Revive Our Hearts Podcast

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Financial Wisdom for God's Glory 3

Leslie Basham: Jan Thompson and her husband made a deal with their teenage daughter. They’d match whatever money she could save for a first car.

Jan Thompson: Consequently, at age 21 she had saved a significant amount of money, presented it to us and told us what kind of car she wanted, and she had enough to pay for half of it.

Leslie: This is Revive Our Hearts with Nancy Leigh DeMoss for Wednesday, July 28. About a year ago we first heard from Jan Thompson on Revive Our Hearts. She’s a certified financial planner and author of Managing the Money Maze. Jan described the differences she and her husband Tom brought to marriage. It was very helpful and you can hear that series at

Jan’s back this week providing more helpful counsel on managing finances for God’s glory.

Nancy Leigh DeMoss: You and Tom have developed over the years a very wise and prudent approach to financial living and planning and future thinking while still having a great heart for giving. In fact, it’s the planning and the prudence that enables you to be more generous. But you didn’t wait until you had a lot of resources coming in before you developed a heart for giving.

You were telling me when you and Tom and I had dinner this week about a time early in your marriage when you had just a tiny little bit in your bank account. Tell us the story.

Jan: Some of the dramatic early stories that we documented in what we call our Blessings Book, we still refer back to those when God keeps putting bigger challenges in our life of giving and we keep wondering can we trust Him again.

We had been married for two years living on the road in his ministry. We then left that ministry to go back for him to finish his last year of college. It was a wonderful year because I finally got a home. I had a nesting need, and I got to move into an apartment. All of our wedding gifts were still brand new, and it was like we were newlyweds.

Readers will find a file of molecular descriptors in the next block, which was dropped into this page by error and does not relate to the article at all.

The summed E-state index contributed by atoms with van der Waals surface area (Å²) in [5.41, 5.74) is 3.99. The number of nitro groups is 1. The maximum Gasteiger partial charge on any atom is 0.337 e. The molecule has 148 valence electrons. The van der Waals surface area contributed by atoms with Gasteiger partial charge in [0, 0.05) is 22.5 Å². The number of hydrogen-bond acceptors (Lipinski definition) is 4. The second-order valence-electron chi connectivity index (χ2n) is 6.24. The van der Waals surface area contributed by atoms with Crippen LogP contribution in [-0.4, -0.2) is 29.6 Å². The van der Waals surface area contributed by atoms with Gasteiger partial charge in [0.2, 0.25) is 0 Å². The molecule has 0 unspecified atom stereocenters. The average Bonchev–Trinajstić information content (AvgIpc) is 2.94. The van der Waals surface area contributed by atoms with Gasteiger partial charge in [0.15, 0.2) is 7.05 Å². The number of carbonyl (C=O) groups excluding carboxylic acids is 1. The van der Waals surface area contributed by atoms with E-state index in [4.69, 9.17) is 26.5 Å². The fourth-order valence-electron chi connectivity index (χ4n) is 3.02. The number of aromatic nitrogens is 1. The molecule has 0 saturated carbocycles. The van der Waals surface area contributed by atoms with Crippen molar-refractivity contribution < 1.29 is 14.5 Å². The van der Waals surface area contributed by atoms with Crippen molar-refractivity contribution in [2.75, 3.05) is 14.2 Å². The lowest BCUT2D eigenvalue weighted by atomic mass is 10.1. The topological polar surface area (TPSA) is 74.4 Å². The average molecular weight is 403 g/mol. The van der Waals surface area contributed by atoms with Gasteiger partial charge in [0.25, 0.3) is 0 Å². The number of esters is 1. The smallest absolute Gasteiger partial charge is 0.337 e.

After a year, he finished school. I had my first job in the financial services industry. This was back in the '70s when it really was not a popular field. I was thriving. I loved my job, loved our environment, had a blast with Tom going to school, and we actually had some money to work with to actually start incorporating these principles.

Tom came to me one night, and he said, “Honey, I believe that God wants us to go back to that ministry.” Of course, my first thought was we had only had a year. We hadn’t had enough time to save to purchase any kind of a vehicle to travel in. I would like to say I was a truly godly, submissive wife and just laid down and said, “Okay, honey, let’s go.” I didn’t. I kicked and screamed for about three weeks. I liked that mediocre stage of just being comfortable.

Nancy: And this was a ministry where you weren’t going to have a salary.

Jan: No, it was going back to no salary, going to be living in people’s homes again and putting a lot of stuff in storage. I am not a great road warrior. I really do like my home. I like being able to put something on the dresser and knowing it’s going to stay there and I don’t have to put it back in a suitcase every week.